Yes, virtual reality (VR) can make you more empathetic. And, according to renowned VR guru Jeremy Bailenson, it can also cut business costs, boost employee productivity, help you save money for retirement and improve your basketball game.
Sounds too good to be true – but Bailenson, founding director of Stanford University’s Virtual Human Interaction Lab, is proving VR’s very real potential to influence human behavior and thought. As he recently explained to Charlie Rose, “For the first time in human history, people are going to be able to hit a button and experience anything they can fathom.”
Bailenson, who has exposed VR to such influencers as Silicon Valley titans (Mark Zuckerberg), commissioners (NFL’s Roger Goodell) and heads of state (President Obama), is convinced VR could touch and transform every industry – and in some forms, already has. U.S. military soldiers train through VR. NASA engineers are learning how to fix satellites. Car companies are taking virtual test drives. Surgeons test-run highly technical and sensitive surgeries before they operate.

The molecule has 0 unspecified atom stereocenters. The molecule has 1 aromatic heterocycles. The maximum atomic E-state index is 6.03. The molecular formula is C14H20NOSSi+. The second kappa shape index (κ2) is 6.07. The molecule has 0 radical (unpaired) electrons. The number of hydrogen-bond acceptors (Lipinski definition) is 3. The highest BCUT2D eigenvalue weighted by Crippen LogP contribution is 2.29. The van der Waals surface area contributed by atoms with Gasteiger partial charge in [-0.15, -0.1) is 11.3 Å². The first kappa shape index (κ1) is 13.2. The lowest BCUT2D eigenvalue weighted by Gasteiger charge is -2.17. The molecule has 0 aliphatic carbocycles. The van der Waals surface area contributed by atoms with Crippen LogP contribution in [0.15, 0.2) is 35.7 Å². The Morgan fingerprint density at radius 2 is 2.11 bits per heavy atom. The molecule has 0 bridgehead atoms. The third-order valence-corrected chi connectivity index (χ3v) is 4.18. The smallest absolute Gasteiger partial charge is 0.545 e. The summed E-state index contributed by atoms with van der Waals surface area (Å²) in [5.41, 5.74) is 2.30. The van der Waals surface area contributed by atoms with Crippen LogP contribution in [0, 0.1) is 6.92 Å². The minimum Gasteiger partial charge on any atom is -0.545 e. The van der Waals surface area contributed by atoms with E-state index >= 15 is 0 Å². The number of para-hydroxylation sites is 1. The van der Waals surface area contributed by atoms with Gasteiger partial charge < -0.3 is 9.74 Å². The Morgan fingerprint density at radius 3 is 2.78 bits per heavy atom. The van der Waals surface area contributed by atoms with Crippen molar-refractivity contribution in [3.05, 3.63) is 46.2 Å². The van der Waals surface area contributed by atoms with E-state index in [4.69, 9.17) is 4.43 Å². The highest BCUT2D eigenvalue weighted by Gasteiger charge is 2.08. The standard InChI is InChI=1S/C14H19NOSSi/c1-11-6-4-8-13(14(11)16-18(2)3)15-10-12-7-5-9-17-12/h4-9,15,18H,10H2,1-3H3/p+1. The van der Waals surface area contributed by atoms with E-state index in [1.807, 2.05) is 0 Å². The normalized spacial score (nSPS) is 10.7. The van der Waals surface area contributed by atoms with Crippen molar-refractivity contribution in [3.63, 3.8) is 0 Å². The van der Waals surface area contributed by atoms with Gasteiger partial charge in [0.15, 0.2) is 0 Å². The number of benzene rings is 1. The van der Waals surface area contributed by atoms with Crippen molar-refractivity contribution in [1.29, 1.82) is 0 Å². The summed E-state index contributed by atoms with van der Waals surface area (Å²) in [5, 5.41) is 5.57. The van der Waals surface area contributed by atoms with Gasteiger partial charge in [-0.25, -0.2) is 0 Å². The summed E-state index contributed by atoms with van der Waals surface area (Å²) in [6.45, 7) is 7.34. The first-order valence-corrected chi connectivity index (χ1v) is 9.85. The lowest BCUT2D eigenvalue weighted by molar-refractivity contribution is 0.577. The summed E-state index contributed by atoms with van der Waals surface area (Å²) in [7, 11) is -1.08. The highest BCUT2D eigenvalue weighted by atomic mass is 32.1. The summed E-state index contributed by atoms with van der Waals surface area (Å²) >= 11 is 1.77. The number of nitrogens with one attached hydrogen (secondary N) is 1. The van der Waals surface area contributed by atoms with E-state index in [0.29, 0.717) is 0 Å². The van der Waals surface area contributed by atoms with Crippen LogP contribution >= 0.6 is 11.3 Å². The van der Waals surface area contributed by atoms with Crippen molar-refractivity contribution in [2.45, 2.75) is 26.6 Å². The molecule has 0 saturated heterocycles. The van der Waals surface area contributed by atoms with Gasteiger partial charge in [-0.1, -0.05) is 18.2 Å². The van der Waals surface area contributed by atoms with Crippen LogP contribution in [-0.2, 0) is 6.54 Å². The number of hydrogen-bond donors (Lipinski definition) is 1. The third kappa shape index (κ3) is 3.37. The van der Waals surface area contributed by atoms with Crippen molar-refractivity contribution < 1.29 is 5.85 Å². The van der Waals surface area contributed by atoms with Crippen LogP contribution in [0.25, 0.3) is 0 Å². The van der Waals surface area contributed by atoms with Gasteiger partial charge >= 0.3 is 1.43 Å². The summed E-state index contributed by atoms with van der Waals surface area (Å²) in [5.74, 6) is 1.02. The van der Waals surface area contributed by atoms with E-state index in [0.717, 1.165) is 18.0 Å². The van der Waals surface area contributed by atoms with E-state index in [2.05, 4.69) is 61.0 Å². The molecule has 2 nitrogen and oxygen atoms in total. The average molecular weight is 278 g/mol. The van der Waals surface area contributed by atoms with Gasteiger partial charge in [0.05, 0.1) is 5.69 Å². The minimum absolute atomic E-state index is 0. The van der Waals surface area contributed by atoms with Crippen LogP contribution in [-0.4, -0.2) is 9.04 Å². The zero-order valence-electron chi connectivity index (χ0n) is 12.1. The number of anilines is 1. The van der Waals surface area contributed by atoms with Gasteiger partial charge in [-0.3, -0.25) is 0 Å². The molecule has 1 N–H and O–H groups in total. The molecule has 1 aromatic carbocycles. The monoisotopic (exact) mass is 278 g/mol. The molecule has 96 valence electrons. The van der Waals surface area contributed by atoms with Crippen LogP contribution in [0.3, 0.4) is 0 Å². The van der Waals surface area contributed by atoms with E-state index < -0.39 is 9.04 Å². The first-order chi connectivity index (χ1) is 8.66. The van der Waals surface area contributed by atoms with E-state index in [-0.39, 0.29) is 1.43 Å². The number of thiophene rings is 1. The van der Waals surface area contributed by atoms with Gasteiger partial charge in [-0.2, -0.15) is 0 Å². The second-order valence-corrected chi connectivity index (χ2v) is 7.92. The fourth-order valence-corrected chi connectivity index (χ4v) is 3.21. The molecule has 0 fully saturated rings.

A natural extension of every major technology we use today – of movies, TV, videoconferencing, the smartphone, the web – VR has the promise and potential to help us communicate better, learn differently and work smarter. Consider the possibilities: diversity training in corporations; educational tools in classrooms; product experiences for retailers. It could also redefine telecommuting and virtual meetings. Bailenson believes “we can actually make VR better than face-to-face.”
VR for business and industry is no longer a question of if – it’s when, and it’s now. You’re not too late, but it won’t be long before the world starts to look very different through the lens of VR. Contact us to hear how Bailenson can help your organization realize its power.